The fiscal year ending in June 2009 saw a sharp decline in economic activity. Several factors have brought about the prolonged downturn in the economy, which has been felt in all economic sectors. Of these factors, two of the most important are the contraction of the U.S. economy and structural problems in local production, both exacerbated by the recessionary cycle. The behavior of key indicators in the second quarter of 2009 suggests that the decline in economic activity that has been going on for more than three years is now actually worsening, in a clear manifestation of the fragility of the local economy. The lack of forward progress experienced over the last fiscal year is consistent with estimates from the Planning Board, which point to a decline in the Gross National Product of approximately 5.5%.
These numbers indicate that the island’s economy is going through what is perhaps the worst moment in its history, affected mainly by the collapse of the job market and a weakening of consumer confidence, which are in turn manifested by a drop in aggregate demand and government income. These declines all point to even greater problems over the next few months. All indicators, without exception, reflect a notable decline in economic activity. Of particular importance is the rapid decline of competitiveness in the industrial sector, a development that has limited the island’s ability to create new jobs and to keep those already in existence. Unemployment has reached levels not seen since the early nineties (16.5%), with the manufacturing sector, having lost 17,000 jobs over the past fiscal year, apparently the hardest hit. The year also saw substantial job losses in construction (14,000), trade (13,000), and services (6,000). In all, there were some 50,000 fewer jobs in fiscal year 2008-09 than a year earlier, according to the Labor Department’s Survey of Households.
The length, depth, and breadth of this contraction in economic activity do not pertain only to the industrial sector. All economic sectors have performed poorly, especially construction, trade, banking activity, tourism and government finances. These sectors have been confronting serious difficulties for some time, but during the last year the difficulties worsened. The decline in government income from taxes and other assessments, which in 2008-09 was close to $500 million, has increased the deficit, thereby limiting the possibility of investments in stimulus projects that might stabilize economic activity, give some spur to production, and lead the recovery.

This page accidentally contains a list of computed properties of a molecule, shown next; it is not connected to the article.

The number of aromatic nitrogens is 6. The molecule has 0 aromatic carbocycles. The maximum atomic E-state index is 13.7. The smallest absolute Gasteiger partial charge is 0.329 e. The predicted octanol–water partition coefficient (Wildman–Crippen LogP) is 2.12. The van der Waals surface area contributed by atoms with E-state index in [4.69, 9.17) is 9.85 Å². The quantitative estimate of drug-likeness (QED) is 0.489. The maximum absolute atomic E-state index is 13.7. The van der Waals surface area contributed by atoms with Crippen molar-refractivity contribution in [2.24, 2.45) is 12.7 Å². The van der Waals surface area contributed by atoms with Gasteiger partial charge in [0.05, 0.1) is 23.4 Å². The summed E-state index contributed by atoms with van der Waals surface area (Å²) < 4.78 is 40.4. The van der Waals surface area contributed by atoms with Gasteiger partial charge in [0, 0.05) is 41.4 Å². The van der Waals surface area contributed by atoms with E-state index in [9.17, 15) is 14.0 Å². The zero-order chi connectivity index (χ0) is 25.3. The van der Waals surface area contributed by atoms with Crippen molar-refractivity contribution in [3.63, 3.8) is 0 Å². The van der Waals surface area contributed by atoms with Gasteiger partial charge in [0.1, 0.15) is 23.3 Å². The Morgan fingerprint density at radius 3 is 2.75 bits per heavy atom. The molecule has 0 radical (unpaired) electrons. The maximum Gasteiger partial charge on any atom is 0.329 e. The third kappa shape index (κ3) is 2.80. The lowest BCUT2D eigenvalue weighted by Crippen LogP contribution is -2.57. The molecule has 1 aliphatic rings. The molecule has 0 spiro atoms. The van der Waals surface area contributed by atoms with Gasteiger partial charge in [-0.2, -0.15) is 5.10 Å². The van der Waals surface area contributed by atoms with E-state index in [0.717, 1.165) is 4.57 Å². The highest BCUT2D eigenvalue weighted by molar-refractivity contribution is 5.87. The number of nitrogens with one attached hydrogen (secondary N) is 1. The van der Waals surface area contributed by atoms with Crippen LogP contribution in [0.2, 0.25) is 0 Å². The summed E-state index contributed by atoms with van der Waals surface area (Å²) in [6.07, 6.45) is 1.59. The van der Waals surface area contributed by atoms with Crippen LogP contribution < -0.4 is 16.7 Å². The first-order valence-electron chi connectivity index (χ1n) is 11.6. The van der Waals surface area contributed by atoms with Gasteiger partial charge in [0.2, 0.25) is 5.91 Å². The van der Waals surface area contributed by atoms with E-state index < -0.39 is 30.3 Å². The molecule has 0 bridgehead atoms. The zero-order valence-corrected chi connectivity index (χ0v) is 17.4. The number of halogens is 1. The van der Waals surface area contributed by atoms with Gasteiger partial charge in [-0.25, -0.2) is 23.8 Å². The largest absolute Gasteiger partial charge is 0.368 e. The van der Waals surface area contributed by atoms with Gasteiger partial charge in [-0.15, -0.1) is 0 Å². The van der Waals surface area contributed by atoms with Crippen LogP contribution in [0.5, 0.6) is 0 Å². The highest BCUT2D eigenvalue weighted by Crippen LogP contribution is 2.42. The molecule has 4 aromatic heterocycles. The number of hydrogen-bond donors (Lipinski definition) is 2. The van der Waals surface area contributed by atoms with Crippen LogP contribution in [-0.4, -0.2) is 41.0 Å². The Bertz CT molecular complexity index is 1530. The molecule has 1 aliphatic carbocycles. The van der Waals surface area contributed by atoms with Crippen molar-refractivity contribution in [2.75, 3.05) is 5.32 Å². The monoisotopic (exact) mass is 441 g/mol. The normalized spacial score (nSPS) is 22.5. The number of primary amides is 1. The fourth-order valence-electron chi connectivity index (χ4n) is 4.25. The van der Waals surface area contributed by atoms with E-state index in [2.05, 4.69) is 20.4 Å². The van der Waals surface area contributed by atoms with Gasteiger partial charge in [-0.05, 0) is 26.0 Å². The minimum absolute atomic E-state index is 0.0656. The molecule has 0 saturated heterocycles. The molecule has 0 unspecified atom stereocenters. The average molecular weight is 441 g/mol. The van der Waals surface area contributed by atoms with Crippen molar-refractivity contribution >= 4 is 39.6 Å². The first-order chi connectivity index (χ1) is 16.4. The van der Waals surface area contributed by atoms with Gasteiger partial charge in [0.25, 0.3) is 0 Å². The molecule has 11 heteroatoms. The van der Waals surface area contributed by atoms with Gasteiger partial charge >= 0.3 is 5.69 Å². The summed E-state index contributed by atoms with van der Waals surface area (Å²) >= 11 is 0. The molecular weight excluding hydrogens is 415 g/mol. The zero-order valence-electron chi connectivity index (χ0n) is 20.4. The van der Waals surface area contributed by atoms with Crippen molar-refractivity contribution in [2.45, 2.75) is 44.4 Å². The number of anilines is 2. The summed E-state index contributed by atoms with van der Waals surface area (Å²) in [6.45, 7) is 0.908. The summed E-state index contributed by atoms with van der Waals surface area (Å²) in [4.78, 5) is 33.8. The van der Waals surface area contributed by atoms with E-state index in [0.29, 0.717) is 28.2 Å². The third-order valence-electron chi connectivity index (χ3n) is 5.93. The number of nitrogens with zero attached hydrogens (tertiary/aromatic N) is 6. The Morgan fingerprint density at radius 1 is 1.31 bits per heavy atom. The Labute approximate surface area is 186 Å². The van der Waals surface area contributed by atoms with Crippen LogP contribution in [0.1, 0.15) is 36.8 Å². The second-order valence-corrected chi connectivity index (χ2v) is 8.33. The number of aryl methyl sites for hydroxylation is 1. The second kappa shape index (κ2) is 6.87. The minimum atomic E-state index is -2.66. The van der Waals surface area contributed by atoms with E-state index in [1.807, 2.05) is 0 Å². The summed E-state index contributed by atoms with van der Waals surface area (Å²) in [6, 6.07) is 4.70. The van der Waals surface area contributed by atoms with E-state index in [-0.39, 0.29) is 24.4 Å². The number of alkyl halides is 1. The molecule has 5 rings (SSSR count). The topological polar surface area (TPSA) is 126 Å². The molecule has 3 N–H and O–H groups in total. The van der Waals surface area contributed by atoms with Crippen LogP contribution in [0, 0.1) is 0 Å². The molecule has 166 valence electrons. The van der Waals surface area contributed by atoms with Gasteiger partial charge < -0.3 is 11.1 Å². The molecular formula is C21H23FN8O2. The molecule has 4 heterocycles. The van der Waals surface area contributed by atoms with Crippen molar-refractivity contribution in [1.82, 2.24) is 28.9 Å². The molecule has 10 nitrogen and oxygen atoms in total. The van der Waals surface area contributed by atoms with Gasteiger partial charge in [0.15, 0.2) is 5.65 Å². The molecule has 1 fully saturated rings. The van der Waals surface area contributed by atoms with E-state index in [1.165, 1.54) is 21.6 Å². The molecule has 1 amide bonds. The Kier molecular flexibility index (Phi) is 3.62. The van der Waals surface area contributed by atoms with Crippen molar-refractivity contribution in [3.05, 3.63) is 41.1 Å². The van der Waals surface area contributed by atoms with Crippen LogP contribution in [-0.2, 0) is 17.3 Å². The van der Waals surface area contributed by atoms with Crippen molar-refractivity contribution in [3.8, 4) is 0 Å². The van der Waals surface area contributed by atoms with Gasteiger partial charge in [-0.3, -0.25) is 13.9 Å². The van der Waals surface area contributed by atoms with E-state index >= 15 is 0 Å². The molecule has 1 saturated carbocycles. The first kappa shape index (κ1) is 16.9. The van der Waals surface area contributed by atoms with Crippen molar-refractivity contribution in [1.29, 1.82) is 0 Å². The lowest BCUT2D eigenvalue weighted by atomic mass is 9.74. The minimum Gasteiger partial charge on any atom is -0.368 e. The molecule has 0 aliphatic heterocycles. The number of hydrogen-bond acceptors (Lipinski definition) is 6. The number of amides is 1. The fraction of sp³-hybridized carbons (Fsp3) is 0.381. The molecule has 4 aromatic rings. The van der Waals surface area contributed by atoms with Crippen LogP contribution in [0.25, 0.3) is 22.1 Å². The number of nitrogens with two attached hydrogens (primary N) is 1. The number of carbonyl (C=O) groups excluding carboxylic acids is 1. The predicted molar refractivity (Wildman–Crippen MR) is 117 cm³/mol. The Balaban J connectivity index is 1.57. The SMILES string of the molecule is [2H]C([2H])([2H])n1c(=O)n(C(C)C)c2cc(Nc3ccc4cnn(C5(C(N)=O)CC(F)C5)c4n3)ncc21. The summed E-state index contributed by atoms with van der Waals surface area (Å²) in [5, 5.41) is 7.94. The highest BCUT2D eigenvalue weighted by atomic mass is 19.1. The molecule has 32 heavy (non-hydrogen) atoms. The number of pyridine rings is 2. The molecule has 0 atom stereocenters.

The probability of a short-term rebound is also adversely affected by outside factors. The deterioration within the island’s productive sectors is influenced by the behavior of the U.S. economy, which, though now showing signs of recovery after a pronounced dip earlier in the year, is still facing difficulties associated with the financial crisis. In addition, although the price of oil and petroleum products seems to have stabilized at the close of the fiscal year, prices have raised again recently, a fact which might make goods and services more expensive and thereby further depress aggregate demand.
The Planning Board has said that the decline has hit bottom and that the rebound will become evident over the course of the next fiscal year. The mechanism for short-term recovery is the American Recovery and Reinvestment Act (ARRA), which promises to inject some $6 billion into the local economy. However, since this stimulus will be driven by non-recurring funds, once this money runs out there still exists the danger of another decline, unless a contingency plan is adopted. Better yet, planners and government leaders should take advantage of this critical juncture to articulate local policies and programs that will more effectively address the economy’s structural shortcomings and generate a decisive stimulus to the island’s competitiveness and productivity.
It must be remembered that even with $1.2 billion in federal stimulus funds during the last fiscal year, the economy was not reactivated; on the contrary, the most profound decline in productivity in the island’s history took place. Over the short term, the “ARRA” funds may mitigate the adverse effects associated with the prolonged recessionary cycle, but no options for the medium and long term have yet been presented.